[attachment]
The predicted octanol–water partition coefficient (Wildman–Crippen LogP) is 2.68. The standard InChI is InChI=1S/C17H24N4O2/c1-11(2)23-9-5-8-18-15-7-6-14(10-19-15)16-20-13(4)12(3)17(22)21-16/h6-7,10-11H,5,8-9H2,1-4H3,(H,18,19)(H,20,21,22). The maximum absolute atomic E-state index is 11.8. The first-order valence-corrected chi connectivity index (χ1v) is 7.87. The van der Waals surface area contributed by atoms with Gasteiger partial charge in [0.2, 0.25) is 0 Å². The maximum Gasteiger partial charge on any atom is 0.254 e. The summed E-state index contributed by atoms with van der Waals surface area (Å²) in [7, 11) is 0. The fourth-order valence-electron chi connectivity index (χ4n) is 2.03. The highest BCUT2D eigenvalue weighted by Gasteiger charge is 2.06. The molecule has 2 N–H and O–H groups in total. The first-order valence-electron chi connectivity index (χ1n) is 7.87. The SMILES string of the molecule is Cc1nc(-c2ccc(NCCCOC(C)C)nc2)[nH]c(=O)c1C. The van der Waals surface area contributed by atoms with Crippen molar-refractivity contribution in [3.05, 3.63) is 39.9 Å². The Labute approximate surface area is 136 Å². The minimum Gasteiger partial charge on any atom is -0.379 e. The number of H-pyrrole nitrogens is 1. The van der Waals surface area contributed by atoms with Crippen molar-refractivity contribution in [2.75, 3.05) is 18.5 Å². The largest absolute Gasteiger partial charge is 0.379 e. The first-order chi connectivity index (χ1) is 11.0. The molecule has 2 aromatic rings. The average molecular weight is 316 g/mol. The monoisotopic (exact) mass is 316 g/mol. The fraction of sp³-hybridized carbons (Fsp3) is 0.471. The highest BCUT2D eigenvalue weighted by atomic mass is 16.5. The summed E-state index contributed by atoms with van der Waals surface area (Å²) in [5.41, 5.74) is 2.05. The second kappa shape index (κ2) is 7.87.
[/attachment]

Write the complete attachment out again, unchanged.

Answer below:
The predicted octanol–water partition coefficient (Wildman–Crippen LogP) is 2.68. The standard InChI is InChI=1S/C17H24N4O2/c1-11(2)23-9-5-8-18-15-7-6-14(10-19-15)16-20-13(4)12(3)17(22)21-16/h6-7,10-11H,5,8-9H2,1-4H3,(H,18,19)(H,20,21,22). The maximum absolute atomic E-state index is 11.8. The first-order valence-corrected chi connectivity index (χ1v) is 7.87. The van der Waals surface area contributed by atoms with Gasteiger partial charge in [0.2, 0.25) is 0 Å². The maximum Gasteiger partial charge on any atom is 0.254 e. The summed E-state index contributed by atoms with van der Waals surface area (Å²) in [7, 11) is 0. The fourth-order valence-electron chi connectivity index (χ4n) is 2.03. The highest BCUT2D eigenvalue weighted by Gasteiger charge is 2.06. The molecule has 2 N–H and O–H groups in total. The first-order valence-electron chi connectivity index (χ1n) is 7.87. The SMILES string of the molecule is Cc1nc(-c2ccc(NCCCOC(C)C)nc2)[nH]c(=O)c1C. The van der Waals surface area contributed by atoms with Crippen molar-refractivity contribution in [3.05, 3.63) is 39.9 Å². The Labute approximate surface area is 136 Å². The minimum Gasteiger partial charge on any atom is -0.379 e. The number of H-pyrrole nitrogens is 1. The van der Waals surface area contributed by atoms with Crippen molar-refractivity contribution in [2.75, 3.05) is 18.5 Å². The largest absolute Gasteiger partial charge is 0.379 e. The first-order chi connectivity index (χ1) is 11.0. The molecule has 2 aromatic rings. The average molecular weight is 316 g/mol. The monoisotopic (exact) mass is 316 g/mol. The fraction of sp³-hybridized carbons (Fsp3) is 0.471. The highest BCUT2D eigenvalue weighted by atomic mass is 16.5. The summed E-state index contributed by atoms with van der Waals surface area (Å²) in [5.41, 5.74) is 2.05. The second kappa shape index (κ2) is 7.87.